“Two years out, we stopped overseeding with ryegrass,” he says. “In years past, we’ve always had overseeded ryegrass on our fairways and tees, (but) knowing that the Women’s Open was going to be in late May or June, it was best to be playing on Bermudagrass versus ryegrass.”

Fruchte notes much of the rough has been eliminated. As a result, the golf course will look somewhat different than it has for past USGA championships.

“In previous Women’s Opens, we’ve always had a thick rough,” he says. “Fairways 30 yards wide and rough on either side. Now, we’ve gone to more fairways with native areas on the sides, so we have very little rough. The only rough we have is in places to help hold the soil down.”

David Fruchte has worked at Southern Pines for more than 30 years and has no desire to move elsewhere.
© Betsey Mitchel

Chris Mintmier is the superintendent in charge of the golf course at Pine Needles. A graduate of NC State University, he started working at Mid Pines in 2012 and moved to Pine Needles two years later. He’s been the superintendent there since 2019.

Mintmier says the biggest agronomic issue he’s dealing with is getting Bermudagrass greens up to championship speeds. Because of the volume of play at the club and the necessity of keeping play moving, daily green speeds at Pine Needles are normally around 10 on the Stimpmeter. Speeds will be amplified for the U.S. Women’s Open.

“Green speeds will be much faster than we typically have them,” Mintmier says. “That’s probably going to be the biggest difference. I think they’ve got us lowering the fairway height a little bit, not anything crazy but around greens, tees and stuff.”

Arguably the most significant issue impacting Fruchte’s and Mintmier’s preparations relates to labor or, more accurately, a lack of labor. As of this writing, Fruchte has fewer than 40 people to maintain three golf courses. Mintmier’s crew at Pine Needles numbers just 11, including himself.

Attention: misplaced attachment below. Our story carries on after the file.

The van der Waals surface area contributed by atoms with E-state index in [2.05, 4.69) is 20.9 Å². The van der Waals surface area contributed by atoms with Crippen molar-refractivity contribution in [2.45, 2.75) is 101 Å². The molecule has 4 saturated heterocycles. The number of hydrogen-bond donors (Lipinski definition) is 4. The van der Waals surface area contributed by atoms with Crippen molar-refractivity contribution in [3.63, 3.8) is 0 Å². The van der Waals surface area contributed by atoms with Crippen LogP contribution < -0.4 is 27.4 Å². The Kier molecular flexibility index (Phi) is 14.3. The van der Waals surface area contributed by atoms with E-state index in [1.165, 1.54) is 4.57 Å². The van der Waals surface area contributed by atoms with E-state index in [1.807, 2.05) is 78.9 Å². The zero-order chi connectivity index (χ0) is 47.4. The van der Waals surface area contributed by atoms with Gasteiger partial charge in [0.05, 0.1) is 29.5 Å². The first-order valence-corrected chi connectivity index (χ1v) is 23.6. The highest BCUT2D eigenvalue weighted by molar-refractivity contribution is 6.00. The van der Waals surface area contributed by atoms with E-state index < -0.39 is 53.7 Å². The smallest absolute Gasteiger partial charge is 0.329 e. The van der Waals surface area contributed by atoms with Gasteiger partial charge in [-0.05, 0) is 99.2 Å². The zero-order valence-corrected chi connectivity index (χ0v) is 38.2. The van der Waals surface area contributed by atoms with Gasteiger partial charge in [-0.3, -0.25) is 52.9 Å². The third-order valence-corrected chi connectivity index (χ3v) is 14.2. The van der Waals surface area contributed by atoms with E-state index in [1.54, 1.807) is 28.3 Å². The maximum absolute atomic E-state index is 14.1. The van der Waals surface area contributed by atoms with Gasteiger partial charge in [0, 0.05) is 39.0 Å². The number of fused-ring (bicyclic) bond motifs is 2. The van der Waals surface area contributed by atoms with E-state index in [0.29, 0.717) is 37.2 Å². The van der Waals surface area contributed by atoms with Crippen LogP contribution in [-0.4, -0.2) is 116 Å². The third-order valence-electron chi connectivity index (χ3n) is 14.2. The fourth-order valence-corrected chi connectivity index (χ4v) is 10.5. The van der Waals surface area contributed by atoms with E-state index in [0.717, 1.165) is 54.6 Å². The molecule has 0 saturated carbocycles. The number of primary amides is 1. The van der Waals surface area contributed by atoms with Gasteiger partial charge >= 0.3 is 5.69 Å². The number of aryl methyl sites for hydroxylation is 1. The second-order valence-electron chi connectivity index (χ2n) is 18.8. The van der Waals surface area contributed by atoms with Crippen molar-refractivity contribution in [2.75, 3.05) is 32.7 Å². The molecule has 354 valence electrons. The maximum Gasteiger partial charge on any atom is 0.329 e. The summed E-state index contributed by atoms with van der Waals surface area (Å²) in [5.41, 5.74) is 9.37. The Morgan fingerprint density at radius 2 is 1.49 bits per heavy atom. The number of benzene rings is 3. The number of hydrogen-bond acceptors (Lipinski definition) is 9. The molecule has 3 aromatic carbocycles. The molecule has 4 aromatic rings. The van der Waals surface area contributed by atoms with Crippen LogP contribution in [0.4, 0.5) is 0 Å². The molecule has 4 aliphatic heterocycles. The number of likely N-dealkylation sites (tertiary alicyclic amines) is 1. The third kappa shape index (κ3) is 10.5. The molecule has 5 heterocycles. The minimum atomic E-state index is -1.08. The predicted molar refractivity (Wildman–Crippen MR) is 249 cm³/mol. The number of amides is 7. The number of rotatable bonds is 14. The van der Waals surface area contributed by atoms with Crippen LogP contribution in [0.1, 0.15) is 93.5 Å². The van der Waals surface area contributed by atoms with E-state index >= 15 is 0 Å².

“We used to have 28 guys on staff at (Pine Needles),” Mintmier says. “We used to have three assistants and a super, and now we have myself and an assistant and other guys. That’s it.”

Having a smaller crew means setting priorities and some detail work must be set aside. “We can take care of mowing greens and raking bunkers, and all the main stuff,” Mintmier says, “but it’s all the detail stuff. Picking up pinecones and weeding cart-path edges, all the little stuff that, frankly, golfers probably don’t even realize, but it’s all the little stuff that is just hard to do if you don’t have bodies to do it.”

Mintmier notes the volume of play makes completing routine maintenance tasks more difficult.

“It’s just really hard for us, because it takes all of us to get the place ready in the morning and trying to do to stuff in the afternoon with the amount of play we have,” he adds. “It feels pointless at times, just because there is so much golf out there (120 to 130 rounds per day is not uncommon). It’s unreal the amount of golf that goes through this place.”

Fruchte and his team will get support during championship week from their peers from other clubs in the region. Fruchte considers that to be one of the most satisfying aspects of hosting a major event.

“In the past, I’ve had past superintendents,” he says. “The last few years it’s been local superintendents and getting together with them and their assistants and people on their crews.”

In part because the crew is smaller than would normally be the case for a major championship, Pine Needles management is planning to close the golf course earlier than it might otherwise. “Which,” Fruchte says, “is going to be very good for the golf course to heal over from all the play we’ve had. Getting all the divots filled back in and not having anybody slowing us down while we’re doing the maintenance work. … It’s going to be huge with the crew I have now. We don’t have that many people.”

Rick Woelfel is a Philadelphia-based writer, host of the Wonderful Women of Golf podcast and frequent Golf Course Industry contributor.